After last year's cancer diagnosis, surgery, and very slow recovery, I'm not sure where my faith is now.  I pray, but it's more along the lines of "Please?" than for any thought that my praying will change anything.  Maybe I pray because, in some small way, it connects me to God.  Or maybe I pray because it seems rude not to.  Or maybe it's habit.

It's now been half a year since I received the Eucharist.  That's where the cancer surgery recovery comes in.  

I miss the Eucharist.  

I won't go into the details of my current physical condition.  It would be so easy to descend into a whine, which is part of why I haven't blogged these last few months.  But here are the parts that relate to church:

  • Anesthesia:  My doctor said it could be months before I got back to normal due to my sensitivity to drugs.  Besides making me tired for months, the anesthesia made me unable to multitask.  Do you know how many things that affects? - Putting together a mental picture of the scene you're looking at, having a conversation and reacting to non-verbal cues - even having a conversation and just looking at the other person.  I've spent lots of dinners conversing but staring at the tablecloth.  Just walking across our yard was visually overwhelming.  It was months before I could drive again.  It's much better than at the end of the summer, but I still get overwhelmed very easily.  All the different people and activity at church?  I can't handle it yet.  I've missed so many theater performances that my friends have been in the last few months because I can't handle that kind of overwhelm.  I'm still also very easily tired and worn out.  Just the drive (with older son driving) to church and back would wear me out, much less a service where there is so much to do right.
  • Post-Operative Traumatic Stress Disorder:  Yes, that's a thing, and it was my diagnosis back in October.  Not only are things overwhelming, they're threatening.  Younger son and I were having pizza before one of daughter's dance performances a month ago.  The restaurant was very crowded, loud, and brightly colored (not harmoniously).  You know in horror movies when all of a sudden a benign crowd turns menacing - usually the camera work goes slantways and the people elongate.  That's what it felt like.  I had to quietly talk myself out of the restaurant.  After walking around in the peace of Durham streets, I was better.  Again, I would find church overwhelming - particularly since they combined the two later services last fall so there would be lots of people I don't know, and it would be much more crowded.  [POTSD, for me, also involves a lot of anger - to a level that I've never experienced before.  Really, put it all together, and I feel like a stranger in my body.]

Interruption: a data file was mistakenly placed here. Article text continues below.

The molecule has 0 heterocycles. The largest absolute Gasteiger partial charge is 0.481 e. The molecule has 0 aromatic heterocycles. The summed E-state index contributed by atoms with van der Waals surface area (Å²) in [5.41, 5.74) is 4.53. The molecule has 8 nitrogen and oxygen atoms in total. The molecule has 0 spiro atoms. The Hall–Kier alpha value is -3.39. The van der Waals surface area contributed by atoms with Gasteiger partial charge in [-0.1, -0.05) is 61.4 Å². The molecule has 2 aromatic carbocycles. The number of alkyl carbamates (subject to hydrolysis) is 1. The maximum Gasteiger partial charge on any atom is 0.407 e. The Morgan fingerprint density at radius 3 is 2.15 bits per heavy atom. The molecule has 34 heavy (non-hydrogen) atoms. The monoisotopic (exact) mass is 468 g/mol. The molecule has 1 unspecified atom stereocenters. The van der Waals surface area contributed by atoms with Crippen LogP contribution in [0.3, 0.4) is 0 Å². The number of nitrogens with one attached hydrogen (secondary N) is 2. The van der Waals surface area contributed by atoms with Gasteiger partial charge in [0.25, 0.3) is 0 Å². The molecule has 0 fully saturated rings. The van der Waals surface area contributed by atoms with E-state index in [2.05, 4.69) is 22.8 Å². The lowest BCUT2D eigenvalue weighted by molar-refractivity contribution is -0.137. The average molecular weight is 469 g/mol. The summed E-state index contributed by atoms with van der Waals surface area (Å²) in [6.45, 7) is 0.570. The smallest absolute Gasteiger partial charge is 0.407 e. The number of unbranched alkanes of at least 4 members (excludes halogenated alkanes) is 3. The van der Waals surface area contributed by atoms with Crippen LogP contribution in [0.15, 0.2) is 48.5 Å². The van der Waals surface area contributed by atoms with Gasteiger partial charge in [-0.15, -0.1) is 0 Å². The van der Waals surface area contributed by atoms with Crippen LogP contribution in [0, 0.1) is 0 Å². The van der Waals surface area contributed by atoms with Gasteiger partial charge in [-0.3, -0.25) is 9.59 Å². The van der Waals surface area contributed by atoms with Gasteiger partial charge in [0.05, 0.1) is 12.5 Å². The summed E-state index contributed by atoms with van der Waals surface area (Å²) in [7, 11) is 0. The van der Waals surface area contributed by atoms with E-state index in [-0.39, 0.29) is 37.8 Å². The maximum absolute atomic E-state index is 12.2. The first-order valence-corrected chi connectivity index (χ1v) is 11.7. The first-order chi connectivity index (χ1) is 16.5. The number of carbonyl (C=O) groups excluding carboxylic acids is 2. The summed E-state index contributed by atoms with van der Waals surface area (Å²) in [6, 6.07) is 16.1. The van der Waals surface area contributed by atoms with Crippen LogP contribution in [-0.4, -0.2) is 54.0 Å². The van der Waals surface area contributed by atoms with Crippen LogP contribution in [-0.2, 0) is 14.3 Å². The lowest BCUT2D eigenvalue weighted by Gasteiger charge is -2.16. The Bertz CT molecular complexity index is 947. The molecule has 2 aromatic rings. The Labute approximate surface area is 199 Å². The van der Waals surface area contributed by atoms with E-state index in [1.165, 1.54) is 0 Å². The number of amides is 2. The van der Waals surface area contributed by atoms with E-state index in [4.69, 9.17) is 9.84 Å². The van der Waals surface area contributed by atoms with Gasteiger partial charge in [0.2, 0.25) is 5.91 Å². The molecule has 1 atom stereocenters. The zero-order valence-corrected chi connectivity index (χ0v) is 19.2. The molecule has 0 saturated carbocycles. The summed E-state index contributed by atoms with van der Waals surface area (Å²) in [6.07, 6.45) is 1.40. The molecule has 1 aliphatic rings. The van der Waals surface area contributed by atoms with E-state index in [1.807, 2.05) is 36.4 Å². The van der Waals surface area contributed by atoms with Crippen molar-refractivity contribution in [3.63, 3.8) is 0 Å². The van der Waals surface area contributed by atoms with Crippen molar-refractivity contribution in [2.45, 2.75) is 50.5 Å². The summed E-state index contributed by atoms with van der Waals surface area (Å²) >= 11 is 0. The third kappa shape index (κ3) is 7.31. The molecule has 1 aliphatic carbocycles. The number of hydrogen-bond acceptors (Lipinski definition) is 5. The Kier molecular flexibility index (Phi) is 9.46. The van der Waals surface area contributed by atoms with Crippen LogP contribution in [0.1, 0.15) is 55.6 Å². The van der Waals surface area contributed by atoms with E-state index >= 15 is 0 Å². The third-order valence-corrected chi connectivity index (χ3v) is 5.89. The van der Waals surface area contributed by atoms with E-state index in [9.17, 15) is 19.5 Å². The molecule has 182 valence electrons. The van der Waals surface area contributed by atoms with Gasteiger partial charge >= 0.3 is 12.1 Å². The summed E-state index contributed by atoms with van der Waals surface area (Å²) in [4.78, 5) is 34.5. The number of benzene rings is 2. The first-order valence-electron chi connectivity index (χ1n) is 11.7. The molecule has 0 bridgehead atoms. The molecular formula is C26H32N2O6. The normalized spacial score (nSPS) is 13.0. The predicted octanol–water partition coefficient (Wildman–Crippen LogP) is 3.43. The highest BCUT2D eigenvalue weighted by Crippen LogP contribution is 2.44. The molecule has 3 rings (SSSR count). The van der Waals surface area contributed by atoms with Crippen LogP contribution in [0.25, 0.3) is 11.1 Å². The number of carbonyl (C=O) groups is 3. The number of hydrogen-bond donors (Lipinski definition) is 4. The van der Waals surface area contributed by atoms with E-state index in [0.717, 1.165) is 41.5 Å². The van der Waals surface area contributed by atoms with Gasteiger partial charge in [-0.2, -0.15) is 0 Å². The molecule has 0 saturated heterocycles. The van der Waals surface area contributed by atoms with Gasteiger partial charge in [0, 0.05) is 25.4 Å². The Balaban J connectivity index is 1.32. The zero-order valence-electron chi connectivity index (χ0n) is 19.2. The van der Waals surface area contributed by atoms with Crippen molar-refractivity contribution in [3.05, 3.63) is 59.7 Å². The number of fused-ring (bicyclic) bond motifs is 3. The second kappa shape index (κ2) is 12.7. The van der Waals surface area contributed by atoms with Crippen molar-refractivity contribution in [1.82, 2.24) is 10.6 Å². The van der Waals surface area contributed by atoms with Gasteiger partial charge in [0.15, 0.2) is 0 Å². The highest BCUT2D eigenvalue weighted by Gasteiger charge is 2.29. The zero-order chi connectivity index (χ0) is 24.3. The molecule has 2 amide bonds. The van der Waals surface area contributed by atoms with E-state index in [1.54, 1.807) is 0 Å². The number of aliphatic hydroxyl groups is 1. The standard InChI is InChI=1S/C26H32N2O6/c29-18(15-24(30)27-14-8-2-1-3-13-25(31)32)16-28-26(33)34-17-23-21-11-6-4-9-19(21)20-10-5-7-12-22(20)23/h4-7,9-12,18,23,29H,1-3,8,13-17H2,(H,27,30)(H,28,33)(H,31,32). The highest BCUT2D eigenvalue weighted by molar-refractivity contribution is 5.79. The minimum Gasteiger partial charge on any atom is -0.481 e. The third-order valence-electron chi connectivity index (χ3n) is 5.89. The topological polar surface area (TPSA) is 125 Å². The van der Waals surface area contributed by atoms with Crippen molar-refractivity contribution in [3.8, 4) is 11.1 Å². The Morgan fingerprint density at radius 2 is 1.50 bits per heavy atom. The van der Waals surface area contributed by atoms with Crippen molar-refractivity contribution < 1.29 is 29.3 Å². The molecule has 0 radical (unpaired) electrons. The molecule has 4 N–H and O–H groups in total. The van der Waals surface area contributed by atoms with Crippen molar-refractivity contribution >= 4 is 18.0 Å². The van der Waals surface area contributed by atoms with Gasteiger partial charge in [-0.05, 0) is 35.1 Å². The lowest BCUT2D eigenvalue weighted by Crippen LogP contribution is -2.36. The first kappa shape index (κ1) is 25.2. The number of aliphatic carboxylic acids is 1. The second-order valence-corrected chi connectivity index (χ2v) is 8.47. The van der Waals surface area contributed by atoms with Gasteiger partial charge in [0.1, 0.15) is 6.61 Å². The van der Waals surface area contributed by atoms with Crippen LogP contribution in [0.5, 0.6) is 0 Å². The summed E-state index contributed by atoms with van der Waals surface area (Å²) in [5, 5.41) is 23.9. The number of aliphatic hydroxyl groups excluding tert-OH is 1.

• Thyroid hormones. I had a partial thyroidectomy so that, hopefully, the remaining thyroid would give me what I need.  My hormone levels have been going down since surgery.  I find out in two weeks whether or not I need to go on artificial ones.  That's also contributing to my exhaustion.
  • Costochondritis (inflammation of the chest muscles and tendons):  When this is bad, my chest won't expand for me to breathe normally.  Trying to squeeze into a crowded church would make me tense up all of those muscles.